Do volunteers get “time off for good behavior”? That’s an old term from the prison system. Sometimes volunteers get locked into a position and feel like they are serving a life sentence.
Experts often recommend that we recruit volunteers for a fixed length of time. Sunday School teachers, for example, are asked to serve for a calendar year. But when the end of the year rolls around, do they have an all-or-nothing choice — stay for another 52 weeks or quit?
A good pool of substitute teachers helps somewhat. But what about offering a refreshing break?
Some ministries in the church have a built-in break for the summer. Most regular Sunday morning roles, though, do not. How can you give volunteers (or yourself) some time off? Here are some possibilities:
1. Take a good, solid break for the summer, if possible.
I remember being president of an adult choir when the director suggested that we let the choir have the summer off. We met every other week for a while, which confused us all and never really gave us a break. The next year, we took the whole summer off. I was amazed at how energetic and reinvigorated the choir members were when they came back. And they did come back.
2. Give your volunteers a vacation.
If you are a grown up, you usually take a week or two (maybe more) for a summer vacation. The purpose is rest and relaxation, which is why we joke about needing a vacation to recuperate if we travel or stay active the whole time. Volunteers need rest and relaxation, too, even if they love what they do. Rotate the team, pull in some substitutes or close the ministry for a couple of weeks so everyone can have a few weeks off.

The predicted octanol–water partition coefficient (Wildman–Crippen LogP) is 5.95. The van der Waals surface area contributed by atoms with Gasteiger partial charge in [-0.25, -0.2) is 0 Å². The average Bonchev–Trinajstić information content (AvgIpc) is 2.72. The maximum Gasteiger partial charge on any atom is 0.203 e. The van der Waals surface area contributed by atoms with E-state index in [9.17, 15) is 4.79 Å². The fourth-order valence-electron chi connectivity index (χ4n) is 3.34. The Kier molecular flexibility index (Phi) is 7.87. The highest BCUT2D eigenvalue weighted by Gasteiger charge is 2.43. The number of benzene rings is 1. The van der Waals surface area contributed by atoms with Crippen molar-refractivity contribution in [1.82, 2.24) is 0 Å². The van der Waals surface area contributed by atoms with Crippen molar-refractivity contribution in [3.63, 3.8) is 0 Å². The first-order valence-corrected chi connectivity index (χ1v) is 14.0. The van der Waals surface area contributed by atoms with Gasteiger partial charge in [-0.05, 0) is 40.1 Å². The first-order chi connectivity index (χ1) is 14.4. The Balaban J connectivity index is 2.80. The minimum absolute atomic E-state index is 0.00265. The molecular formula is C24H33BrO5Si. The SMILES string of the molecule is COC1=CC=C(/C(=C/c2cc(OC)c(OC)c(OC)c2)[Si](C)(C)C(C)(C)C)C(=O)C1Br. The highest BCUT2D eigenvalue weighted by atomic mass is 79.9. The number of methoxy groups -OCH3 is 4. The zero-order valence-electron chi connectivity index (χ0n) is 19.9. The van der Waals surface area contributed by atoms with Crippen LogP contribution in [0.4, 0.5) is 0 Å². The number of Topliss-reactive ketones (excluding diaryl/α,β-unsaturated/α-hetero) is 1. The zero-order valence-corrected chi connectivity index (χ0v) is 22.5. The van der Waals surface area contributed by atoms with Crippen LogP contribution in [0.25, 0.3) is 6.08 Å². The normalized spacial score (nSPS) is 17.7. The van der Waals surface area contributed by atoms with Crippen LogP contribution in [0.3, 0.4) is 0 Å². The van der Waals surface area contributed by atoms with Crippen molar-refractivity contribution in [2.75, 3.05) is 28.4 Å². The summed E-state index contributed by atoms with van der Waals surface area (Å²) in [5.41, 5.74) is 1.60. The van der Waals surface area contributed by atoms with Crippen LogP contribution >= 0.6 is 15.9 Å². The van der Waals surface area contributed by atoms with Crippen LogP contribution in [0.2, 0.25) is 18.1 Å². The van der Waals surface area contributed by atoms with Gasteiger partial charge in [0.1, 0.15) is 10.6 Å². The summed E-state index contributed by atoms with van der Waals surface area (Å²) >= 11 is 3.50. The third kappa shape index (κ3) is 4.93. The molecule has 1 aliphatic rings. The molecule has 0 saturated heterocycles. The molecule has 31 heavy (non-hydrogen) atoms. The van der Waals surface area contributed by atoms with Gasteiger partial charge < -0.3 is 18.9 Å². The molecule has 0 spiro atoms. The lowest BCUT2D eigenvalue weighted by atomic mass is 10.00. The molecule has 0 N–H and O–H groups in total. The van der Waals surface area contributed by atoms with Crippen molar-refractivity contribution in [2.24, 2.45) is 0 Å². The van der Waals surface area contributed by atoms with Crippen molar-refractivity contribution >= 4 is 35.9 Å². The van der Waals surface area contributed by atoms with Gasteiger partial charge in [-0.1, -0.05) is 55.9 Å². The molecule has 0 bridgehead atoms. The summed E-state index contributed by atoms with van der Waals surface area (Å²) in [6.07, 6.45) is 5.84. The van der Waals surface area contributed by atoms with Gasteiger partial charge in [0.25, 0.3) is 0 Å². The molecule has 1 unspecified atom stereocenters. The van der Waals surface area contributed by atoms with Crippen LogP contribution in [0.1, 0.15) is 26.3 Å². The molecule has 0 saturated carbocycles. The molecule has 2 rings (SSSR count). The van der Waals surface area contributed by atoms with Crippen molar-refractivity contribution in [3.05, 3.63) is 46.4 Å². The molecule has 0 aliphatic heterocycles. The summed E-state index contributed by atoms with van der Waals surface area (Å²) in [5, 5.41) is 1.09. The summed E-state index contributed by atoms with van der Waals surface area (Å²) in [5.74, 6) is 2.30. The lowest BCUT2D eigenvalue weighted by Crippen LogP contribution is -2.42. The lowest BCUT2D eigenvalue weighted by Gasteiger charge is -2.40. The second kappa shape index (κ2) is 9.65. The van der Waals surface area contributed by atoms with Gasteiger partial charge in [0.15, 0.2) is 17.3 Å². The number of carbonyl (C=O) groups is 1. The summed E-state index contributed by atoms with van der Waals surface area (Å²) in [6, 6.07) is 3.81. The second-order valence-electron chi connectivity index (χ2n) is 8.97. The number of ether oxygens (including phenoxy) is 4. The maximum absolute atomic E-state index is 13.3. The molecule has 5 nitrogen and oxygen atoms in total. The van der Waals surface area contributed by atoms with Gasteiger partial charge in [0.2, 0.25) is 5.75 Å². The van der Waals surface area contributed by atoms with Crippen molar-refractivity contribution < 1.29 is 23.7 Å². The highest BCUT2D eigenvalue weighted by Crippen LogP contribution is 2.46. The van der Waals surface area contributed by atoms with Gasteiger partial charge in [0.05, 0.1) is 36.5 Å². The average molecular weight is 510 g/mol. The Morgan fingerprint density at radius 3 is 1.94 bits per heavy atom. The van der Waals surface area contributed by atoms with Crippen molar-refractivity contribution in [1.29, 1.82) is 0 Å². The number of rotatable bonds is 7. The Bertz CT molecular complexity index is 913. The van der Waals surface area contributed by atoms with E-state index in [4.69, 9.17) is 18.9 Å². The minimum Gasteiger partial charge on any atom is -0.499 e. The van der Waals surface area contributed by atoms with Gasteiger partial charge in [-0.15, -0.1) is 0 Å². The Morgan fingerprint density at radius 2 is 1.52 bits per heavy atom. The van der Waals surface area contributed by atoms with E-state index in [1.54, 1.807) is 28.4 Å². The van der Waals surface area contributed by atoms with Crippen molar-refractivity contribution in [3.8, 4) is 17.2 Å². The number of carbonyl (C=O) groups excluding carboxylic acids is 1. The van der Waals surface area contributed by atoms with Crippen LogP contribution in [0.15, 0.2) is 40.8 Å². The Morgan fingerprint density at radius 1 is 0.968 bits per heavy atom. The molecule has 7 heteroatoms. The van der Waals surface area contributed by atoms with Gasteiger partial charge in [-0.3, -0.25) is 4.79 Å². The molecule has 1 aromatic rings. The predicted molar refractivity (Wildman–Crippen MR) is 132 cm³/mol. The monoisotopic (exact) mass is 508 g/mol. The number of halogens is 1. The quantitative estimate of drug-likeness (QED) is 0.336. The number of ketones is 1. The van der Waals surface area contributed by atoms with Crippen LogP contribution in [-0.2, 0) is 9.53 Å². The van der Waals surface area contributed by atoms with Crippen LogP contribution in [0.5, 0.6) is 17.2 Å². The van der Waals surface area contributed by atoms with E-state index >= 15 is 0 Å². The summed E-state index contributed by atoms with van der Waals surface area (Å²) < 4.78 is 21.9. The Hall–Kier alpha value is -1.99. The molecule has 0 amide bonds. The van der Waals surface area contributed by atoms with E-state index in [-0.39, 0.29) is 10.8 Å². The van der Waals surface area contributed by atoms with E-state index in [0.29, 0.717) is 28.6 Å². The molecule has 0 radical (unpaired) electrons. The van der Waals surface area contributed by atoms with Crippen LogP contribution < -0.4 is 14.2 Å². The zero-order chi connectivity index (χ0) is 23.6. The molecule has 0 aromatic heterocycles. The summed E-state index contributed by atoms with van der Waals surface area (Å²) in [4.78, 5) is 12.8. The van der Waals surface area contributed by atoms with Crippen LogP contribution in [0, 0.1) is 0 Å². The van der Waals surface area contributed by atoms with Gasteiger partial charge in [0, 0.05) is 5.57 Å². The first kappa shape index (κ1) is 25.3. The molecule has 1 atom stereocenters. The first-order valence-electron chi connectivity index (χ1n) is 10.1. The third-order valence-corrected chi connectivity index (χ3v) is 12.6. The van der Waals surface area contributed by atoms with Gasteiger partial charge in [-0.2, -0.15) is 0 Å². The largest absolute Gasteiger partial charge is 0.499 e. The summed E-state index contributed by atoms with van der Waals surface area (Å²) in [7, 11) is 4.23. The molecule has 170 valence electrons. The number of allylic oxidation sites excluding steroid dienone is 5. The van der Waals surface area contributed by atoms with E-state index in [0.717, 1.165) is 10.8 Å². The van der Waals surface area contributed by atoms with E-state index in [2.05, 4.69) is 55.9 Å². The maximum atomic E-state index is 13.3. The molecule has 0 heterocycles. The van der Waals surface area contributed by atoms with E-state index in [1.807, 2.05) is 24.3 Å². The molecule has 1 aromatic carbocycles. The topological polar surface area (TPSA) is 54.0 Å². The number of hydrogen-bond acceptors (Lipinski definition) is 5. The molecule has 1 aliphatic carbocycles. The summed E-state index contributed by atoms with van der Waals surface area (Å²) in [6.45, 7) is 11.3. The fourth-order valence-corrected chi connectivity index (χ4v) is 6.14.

3. Scale back the program to take a breather.
Lighten up. Create a “summer” event that is less intense. Instead of sessions with a short video, deep discussion, and homework, try a good movie. Some movies have discussion guides available that take all the stress out of planning.
4. Ramp up your program to take a break.
Go big or go home? Sometimes you can pull everyone into the auditorium for a big event. Small and medium classes are great for interaction and building relationships. But getting everyone into a big group gives the small-group leaders a break from preparation and allows a few of them to take the day off.
Find the mix of alternatives that work for you and your ministry.
Got ideas? Post a comment.